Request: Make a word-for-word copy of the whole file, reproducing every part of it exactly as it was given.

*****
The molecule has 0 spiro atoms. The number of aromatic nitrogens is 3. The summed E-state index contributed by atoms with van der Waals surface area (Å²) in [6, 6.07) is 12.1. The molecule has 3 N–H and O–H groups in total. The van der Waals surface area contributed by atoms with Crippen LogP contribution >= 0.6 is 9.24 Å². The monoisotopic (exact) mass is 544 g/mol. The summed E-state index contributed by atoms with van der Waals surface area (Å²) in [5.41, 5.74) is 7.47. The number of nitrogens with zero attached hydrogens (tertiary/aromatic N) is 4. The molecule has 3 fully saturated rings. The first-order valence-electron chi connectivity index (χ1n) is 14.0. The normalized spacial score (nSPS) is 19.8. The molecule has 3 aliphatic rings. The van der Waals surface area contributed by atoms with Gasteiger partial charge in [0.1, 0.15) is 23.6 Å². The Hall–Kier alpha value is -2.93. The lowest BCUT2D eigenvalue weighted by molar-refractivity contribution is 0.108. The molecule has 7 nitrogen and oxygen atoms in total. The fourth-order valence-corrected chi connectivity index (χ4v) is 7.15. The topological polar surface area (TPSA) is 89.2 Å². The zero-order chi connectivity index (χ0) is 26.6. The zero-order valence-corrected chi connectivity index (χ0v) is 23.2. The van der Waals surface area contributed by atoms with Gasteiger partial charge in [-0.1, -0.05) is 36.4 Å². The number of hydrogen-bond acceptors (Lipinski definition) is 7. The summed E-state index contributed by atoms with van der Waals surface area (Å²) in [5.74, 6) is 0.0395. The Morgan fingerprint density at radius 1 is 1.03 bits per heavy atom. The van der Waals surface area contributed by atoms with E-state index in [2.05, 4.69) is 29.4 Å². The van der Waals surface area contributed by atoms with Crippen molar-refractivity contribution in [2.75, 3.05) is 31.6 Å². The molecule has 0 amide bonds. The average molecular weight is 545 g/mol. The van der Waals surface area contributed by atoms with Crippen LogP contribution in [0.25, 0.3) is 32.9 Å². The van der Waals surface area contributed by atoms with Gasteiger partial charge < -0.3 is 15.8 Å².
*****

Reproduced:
The molecule has 0 spiro atoms. The number of aromatic nitrogens is 3. The summed E-state index contributed by atoms with van der Waals surface area (Å²) in [6, 6.07) is 12.1. The molecule has 3 N–H and O–H groups in total. The van der Waals surface area contributed by atoms with Crippen LogP contribution >= 0.6 is 9.24 Å². The monoisotopic (exact) mass is 544 g/mol. The summed E-state index contributed by atoms with van der Waals surface area (Å²) in [5.41, 5.74) is 7.47. The number of nitrogens with zero attached hydrogens (tertiary/aromatic N) is 4. The molecule has 3 fully saturated rings. The first-order valence-electron chi connectivity index (χ1n) is 14.0. The normalized spacial score (nSPS) is 19.8. The molecule has 3 aliphatic rings. The van der Waals surface area contributed by atoms with Gasteiger partial charge in [0.1, 0.15) is 23.6 Å². The Hall–Kier alpha value is -2.93. The lowest BCUT2D eigenvalue weighted by molar-refractivity contribution is 0.108. The molecule has 7 nitrogen and oxygen atoms in total. The fourth-order valence-corrected chi connectivity index (χ4v) is 7.15. The topological polar surface area (TPSA) is 89.2 Å². The zero-order chi connectivity index (χ0) is 26.6. The zero-order valence-corrected chi connectivity index (χ0v) is 23.2. The van der Waals surface area contributed by atoms with Gasteiger partial charge in [-0.1, -0.05) is 36.4 Å². The number of hydrogen-bond acceptors (Lipinski definition) is 7. The summed E-state index contributed by atoms with van der Waals surface area (Å²) in [5.74, 6) is 0.0395. The Morgan fingerprint density at radius 1 is 1.03 bits per heavy atom. The van der Waals surface area contributed by atoms with E-state index in [2.05, 4.69) is 29.4 Å². The van der Waals surface area contributed by atoms with Crippen molar-refractivity contribution in [2.75, 3.05) is 31.6 Å². The molecule has 0 amide bonds. The average molecular weight is 545 g/mol. The van der Waals surface area contributed by atoms with Crippen LogP contribution in [0.25, 0.3) is 32.9 Å². The van der Waals surface area contributed by atoms with Gasteiger partial charge < -0.3 is 15.8 Å².